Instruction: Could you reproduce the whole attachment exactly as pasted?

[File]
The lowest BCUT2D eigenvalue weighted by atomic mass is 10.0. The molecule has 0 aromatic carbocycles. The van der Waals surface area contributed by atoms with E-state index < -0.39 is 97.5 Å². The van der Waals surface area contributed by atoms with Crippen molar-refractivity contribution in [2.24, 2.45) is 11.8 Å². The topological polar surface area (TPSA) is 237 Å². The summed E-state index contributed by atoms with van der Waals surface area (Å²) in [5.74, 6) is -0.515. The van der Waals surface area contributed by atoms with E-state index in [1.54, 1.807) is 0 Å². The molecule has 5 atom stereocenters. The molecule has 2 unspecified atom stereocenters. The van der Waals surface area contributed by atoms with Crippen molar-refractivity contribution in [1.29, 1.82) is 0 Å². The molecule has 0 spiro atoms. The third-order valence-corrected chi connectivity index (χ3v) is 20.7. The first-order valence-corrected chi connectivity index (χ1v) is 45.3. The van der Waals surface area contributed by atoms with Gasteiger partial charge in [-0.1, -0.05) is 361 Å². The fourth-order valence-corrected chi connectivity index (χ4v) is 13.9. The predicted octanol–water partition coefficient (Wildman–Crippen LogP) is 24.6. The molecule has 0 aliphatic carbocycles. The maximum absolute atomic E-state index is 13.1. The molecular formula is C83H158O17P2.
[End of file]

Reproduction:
The lowest BCUT2D eigenvalue weighted by atomic mass is 10.0. The molecule has 0 aromatic carbocycles. The van der Waals surface area contributed by atoms with E-state index < -0.39 is 97.5 Å². The van der Waals surface area contributed by atoms with Crippen molar-refractivity contribution in [2.24, 2.45) is 11.8 Å². The topological polar surface area (TPSA) is 237 Å². The summed E-state index contributed by atoms with van der Waals surface area (Å²) in [5.74, 6) is -0.515. The van der Waals surface area contributed by atoms with E-state index in [1.54, 1.807) is 0 Å². The molecule has 5 atom stereocenters. The molecule has 2 unspecified atom stereocenters. The van der Waals surface area contributed by atoms with Crippen molar-refractivity contribution in [1.29, 1.82) is 0 Å². The molecule has 0 spiro atoms. The third-order valence-corrected chi connectivity index (χ3v) is 20.7. The first-order valence-corrected chi connectivity index (χ1v) is 45.3. The van der Waals surface area contributed by atoms with Gasteiger partial charge in [-0.1, -0.05) is 361 Å². The fourth-order valence-corrected chi connectivity index (χ4v) is 13.9. The predicted octanol–water partition coefficient (Wildman–Crippen LogP) is 24.6. The molecule has 0 aliphatic carbocycles. The maximum absolute atomic E-state index is 13.1. The molecular formula is C83H158O17P2.